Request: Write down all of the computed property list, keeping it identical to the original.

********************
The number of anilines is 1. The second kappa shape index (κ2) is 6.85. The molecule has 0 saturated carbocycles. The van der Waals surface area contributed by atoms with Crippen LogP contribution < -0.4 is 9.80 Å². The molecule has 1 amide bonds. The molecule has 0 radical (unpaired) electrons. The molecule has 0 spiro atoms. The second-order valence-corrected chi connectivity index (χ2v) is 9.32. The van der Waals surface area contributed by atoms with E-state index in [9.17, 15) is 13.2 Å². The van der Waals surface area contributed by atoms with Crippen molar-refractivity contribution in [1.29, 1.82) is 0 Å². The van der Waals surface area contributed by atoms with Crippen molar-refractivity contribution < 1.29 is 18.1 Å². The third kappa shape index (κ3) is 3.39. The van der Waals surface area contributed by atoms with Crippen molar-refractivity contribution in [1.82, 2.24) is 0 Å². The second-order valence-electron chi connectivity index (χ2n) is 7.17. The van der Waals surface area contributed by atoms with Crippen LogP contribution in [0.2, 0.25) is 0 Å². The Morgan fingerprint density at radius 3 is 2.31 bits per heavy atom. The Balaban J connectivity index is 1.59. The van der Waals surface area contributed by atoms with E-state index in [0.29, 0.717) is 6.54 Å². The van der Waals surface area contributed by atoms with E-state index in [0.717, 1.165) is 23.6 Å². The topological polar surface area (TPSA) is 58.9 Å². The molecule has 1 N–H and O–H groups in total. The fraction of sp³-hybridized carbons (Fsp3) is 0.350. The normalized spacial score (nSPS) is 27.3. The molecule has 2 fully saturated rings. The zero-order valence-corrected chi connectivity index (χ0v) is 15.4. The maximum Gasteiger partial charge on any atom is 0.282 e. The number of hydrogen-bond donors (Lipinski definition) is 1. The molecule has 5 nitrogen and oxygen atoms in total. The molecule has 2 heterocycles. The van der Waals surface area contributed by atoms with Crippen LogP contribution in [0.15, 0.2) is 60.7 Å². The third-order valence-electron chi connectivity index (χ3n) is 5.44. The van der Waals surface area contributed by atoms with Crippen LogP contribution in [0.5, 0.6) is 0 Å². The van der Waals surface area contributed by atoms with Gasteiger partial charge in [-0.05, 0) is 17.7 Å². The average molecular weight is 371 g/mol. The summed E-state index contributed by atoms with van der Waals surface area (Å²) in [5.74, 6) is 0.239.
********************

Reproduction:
The number of anilines is 1. The second kappa shape index (κ2) is 6.85. The molecule has 0 saturated carbocycles. The van der Waals surface area contributed by atoms with Crippen LogP contribution < -0.4 is 9.80 Å². The molecule has 1 amide bonds. The molecule has 0 radical (unpaired) electrons. The molecule has 0 spiro atoms. The second-order valence-corrected chi connectivity index (χ2v) is 9.32. The van der Waals surface area contributed by atoms with E-state index in [9.17, 15) is 13.2 Å². The van der Waals surface area contributed by atoms with Crippen molar-refractivity contribution in [1.29, 1.82) is 0 Å². The van der Waals surface area contributed by atoms with Crippen molar-refractivity contribution < 1.29 is 18.1 Å². The third kappa shape index (κ3) is 3.39. The van der Waals surface area contributed by atoms with Crippen molar-refractivity contribution in [1.82, 2.24) is 0 Å². The second-order valence-electron chi connectivity index (χ2n) is 7.17. The van der Waals surface area contributed by atoms with Crippen LogP contribution in [0.2, 0.25) is 0 Å². The Morgan fingerprint density at radius 3 is 2.31 bits per heavy atom. The Balaban J connectivity index is 1.59. The van der Waals surface area contributed by atoms with E-state index in [0.29, 0.717) is 6.54 Å². The van der Waals surface area contributed by atoms with E-state index in [0.717, 1.165) is 23.6 Å². The topological polar surface area (TPSA) is 58.9 Å². The molecule has 1 N–H and O–H groups in total. The fraction of sp³-hybridized carbons (Fsp3) is 0.350. The normalized spacial score (nSPS) is 27.3. The molecule has 2 fully saturated rings. The zero-order valence-corrected chi connectivity index (χ0v) is 15.4. The maximum Gasteiger partial charge on any atom is 0.282 e. The number of hydrogen-bond donors (Lipinski definition) is 1. The molecule has 5 nitrogen and oxygen atoms in total. The molecule has 2 heterocycles. The van der Waals surface area contributed by atoms with Crippen LogP contribution in [0.15, 0.2) is 60.7 Å². The third-order valence-electron chi connectivity index (χ3n) is 5.44. The van der Waals surface area contributed by atoms with Crippen LogP contribution in [0.5, 0.6) is 0 Å². The van der Waals surface area contributed by atoms with Gasteiger partial charge in [-0.05, 0) is 17.7 Å². The average molecular weight is 371 g/mol. The summed E-state index contributed by atoms with van der Waals surface area (Å²) in [5.74, 6) is 0.239.